Origin: The jigsaw classroom is a research-based cooperative learning technique invented and developed in the early 1970s by Elliot Aronson and his students at the University of Texas and the University of California. Since 1971, thousands of classrooms have used jigsaw with great success. His graduate students and he had invented the jigsaw strategy that year, as a matter of absolute necessity to help defuse an explosive situation. The city's schools had recently been desegregated, and because Austin had always been racially segregated, white youngsters, African-American youngsters, and Hispanic youngsters found themselves in the same classrooms for the first time.

Within a few weeks, long-standing suspicion, fear, and distrust between groups produced an atmosphere of turmoil and hostility. Fistfights erupted in corridors and schoolyards across the city. The school superintendent called Prof Austin in to see if they could do anything to help students get along with one another. After observing what was going on in classrooms for a few days, students and Prof Aronson concluded that intergroup hostility was being fueled by the competitive environment of the classroom. For this reason, Aronson and his colleagues approached the situation as a learning problem not as a crisis-management problem - and they began their research in the elementary schools rather than in the high schools.

Theoretical framework: Jigsaw is a strategy of cooperative learning studied in different ways by teachers and researchers (Aronson, Blaney, Stephin, Sikes, & Snapp, 1978; Aronson & Patnoe,  1997; Clarke,1994; Hedeen, 2003; Holliday, 2002; Mengduo & Xiaoling, 2010), requiring everyone’s cooperative effort to produce the final product.

Risks and advantages


  • it helps students learn the content of the subject through peer teaching and cooperation;
  • it has a strong effect on learning attitudes and social and group relationships, because each student has a chance to contribute meaningfully to a discussion;
  • each student develops expertise and has something important information to contribute;
  • cooperation and communication are necessary, and students are active participants in the learning process and in the achievement of a common goal.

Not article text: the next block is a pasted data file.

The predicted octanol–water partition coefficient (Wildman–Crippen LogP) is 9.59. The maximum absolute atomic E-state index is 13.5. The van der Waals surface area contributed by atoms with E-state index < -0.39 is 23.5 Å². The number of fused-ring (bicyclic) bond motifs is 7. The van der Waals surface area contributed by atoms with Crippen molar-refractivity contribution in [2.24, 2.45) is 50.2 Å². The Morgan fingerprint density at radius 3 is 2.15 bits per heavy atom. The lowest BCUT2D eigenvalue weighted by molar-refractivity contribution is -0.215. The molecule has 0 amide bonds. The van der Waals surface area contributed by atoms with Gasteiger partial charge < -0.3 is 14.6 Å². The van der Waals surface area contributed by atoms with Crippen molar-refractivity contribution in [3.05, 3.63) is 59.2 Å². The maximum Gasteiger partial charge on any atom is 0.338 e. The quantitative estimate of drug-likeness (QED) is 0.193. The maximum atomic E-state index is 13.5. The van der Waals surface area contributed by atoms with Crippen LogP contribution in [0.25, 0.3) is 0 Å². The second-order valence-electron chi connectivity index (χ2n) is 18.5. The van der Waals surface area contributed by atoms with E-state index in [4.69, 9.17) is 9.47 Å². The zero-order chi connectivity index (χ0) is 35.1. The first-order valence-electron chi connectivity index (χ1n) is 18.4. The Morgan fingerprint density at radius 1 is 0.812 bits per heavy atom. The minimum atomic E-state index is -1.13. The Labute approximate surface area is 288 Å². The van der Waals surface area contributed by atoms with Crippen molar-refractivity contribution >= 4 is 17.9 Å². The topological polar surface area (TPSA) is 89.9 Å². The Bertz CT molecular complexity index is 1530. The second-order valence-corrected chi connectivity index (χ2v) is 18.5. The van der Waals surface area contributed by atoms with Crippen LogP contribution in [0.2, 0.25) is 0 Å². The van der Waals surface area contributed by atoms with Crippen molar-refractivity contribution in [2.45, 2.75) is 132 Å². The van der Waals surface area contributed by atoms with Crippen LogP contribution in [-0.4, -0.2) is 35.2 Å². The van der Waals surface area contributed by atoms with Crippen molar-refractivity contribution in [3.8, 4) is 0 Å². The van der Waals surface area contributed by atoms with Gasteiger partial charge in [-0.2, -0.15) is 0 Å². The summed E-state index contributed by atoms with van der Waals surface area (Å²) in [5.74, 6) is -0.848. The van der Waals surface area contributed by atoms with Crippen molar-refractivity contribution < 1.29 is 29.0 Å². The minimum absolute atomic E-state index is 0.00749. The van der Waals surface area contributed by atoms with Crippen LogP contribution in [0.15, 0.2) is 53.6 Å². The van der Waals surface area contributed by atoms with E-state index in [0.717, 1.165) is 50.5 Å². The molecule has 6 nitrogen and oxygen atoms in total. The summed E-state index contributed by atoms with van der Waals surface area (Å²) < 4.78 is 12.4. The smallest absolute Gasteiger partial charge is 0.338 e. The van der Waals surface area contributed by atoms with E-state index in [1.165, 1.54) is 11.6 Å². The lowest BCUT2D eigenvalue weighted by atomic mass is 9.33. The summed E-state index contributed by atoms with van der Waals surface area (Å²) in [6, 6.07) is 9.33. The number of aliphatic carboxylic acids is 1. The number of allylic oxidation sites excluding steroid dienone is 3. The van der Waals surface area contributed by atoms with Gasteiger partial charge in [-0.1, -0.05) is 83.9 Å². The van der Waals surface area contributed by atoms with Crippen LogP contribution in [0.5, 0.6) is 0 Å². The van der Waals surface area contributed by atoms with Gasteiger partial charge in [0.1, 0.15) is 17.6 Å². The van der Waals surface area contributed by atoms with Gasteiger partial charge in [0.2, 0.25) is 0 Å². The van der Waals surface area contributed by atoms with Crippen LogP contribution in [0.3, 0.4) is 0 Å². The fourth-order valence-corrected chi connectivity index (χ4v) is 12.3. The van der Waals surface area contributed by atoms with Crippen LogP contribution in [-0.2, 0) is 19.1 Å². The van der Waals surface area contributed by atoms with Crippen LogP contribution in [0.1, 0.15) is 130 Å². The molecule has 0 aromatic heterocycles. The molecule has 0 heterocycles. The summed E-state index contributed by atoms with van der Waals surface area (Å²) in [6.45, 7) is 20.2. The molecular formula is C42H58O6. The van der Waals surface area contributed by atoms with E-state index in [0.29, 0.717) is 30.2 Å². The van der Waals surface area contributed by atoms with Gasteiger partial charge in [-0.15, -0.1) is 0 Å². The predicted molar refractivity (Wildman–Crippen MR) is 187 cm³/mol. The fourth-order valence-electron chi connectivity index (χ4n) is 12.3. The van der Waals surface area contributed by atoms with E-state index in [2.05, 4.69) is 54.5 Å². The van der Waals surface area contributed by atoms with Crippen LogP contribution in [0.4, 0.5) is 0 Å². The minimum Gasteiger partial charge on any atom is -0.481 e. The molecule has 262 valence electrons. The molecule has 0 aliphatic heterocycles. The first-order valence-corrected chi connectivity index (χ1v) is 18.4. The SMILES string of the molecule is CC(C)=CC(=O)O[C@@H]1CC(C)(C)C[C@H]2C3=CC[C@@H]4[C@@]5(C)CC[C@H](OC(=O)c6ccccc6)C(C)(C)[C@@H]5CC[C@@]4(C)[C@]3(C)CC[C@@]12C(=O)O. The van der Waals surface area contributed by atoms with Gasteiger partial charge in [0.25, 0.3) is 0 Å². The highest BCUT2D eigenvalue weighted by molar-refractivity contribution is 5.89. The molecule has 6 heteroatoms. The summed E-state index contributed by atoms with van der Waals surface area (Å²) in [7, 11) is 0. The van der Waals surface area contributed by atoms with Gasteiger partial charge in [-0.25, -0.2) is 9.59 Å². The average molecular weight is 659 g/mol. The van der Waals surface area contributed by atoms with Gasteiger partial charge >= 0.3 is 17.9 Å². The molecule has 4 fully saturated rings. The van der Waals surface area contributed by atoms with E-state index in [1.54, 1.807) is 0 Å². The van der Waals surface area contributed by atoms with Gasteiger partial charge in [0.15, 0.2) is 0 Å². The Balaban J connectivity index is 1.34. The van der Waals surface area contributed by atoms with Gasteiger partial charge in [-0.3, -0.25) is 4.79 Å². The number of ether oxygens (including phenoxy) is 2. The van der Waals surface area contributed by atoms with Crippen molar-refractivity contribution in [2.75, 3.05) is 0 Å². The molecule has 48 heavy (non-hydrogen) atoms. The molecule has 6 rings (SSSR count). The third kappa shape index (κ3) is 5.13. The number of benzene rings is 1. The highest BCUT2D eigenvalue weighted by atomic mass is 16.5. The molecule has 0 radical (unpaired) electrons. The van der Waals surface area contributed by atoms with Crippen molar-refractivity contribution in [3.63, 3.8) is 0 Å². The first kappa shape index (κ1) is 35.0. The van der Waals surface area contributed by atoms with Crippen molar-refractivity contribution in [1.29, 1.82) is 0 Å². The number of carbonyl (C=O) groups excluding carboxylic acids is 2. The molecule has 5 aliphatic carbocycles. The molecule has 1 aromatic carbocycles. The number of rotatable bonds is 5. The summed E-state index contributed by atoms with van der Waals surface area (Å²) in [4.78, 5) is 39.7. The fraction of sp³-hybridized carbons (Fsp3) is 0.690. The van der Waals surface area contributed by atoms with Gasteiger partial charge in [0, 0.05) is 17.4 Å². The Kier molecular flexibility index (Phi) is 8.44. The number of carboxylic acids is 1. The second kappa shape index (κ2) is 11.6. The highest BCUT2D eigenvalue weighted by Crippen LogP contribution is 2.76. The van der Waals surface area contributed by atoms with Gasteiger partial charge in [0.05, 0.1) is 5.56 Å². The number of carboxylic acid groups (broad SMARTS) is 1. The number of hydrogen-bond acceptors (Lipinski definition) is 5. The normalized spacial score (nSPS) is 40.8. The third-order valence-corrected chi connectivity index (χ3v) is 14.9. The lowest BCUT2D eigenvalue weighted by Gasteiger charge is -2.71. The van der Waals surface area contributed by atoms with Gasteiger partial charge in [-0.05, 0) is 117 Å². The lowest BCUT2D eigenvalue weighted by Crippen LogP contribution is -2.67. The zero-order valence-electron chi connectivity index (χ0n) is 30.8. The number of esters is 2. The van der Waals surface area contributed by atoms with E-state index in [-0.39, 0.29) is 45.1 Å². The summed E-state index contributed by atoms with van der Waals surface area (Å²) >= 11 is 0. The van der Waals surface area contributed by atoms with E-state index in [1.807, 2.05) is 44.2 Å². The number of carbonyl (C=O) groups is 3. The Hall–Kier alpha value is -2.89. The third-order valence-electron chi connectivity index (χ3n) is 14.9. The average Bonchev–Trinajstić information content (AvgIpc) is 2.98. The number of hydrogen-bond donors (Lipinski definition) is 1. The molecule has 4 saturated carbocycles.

• it requires time for preparation and realization (the use of time depends on the assignment for students).

Possible variations

Variations may include

  • the familiarity of all group members with the whole task;
  • student ‘expert sheets’, providing notes for introducing the material back to the home group and for giving individual assessments;
  • changing the number of members in the same house/expert group: for instance, if the task is very difficult, two or three members may have the same letter and represent the same expert (subgroup of the experts).

Other examples where you think it could be used

  • Formal/informal setting


  • It must be well planned in terms of time management/material/ setting/content.

Graphic representation of the use of the strategy

First phase ‘house group’

Second phase ‘group of experts’

Third phase ‘house group’


Aronson, E., Blaney, N., Stephin, C., Sikes, J., & Snapp, M. (1978). The jigsaw classroom. Beverly Hills CA: Sage.

Aronson, E., & Patnoe, S. (1997). The jigsaw classroom: Building cooperation in the classroom. New York: Longman.

Clarke, J. (1994). Pieces of the puzzle: The jigsaw method. In S. Sharan (Ed.), Handbook of cooperative learning methods. Westport CT: Greenwood Press.

Hedeen, T. (2003). The reverse jigsaw: A process of cooperative learning and discussion. TeachingSsociology, 31(3), 325-332.

Holliday, D. C. (2002). Jigsaw IV: Using student/teacher concerns to improve jigsaw III. ERIC ED 465687. Indiana University, Northwest.

Mengduo, Q., & Xiaoling, J. (2010). Jigsaw strategy as a cooperative learning technique: Focusing on the language learners. Chinese Journal of Applied Linguistics (Foreign Language Teaching & Research Press), 33(4).

Contact Person

Tina Concetta ( )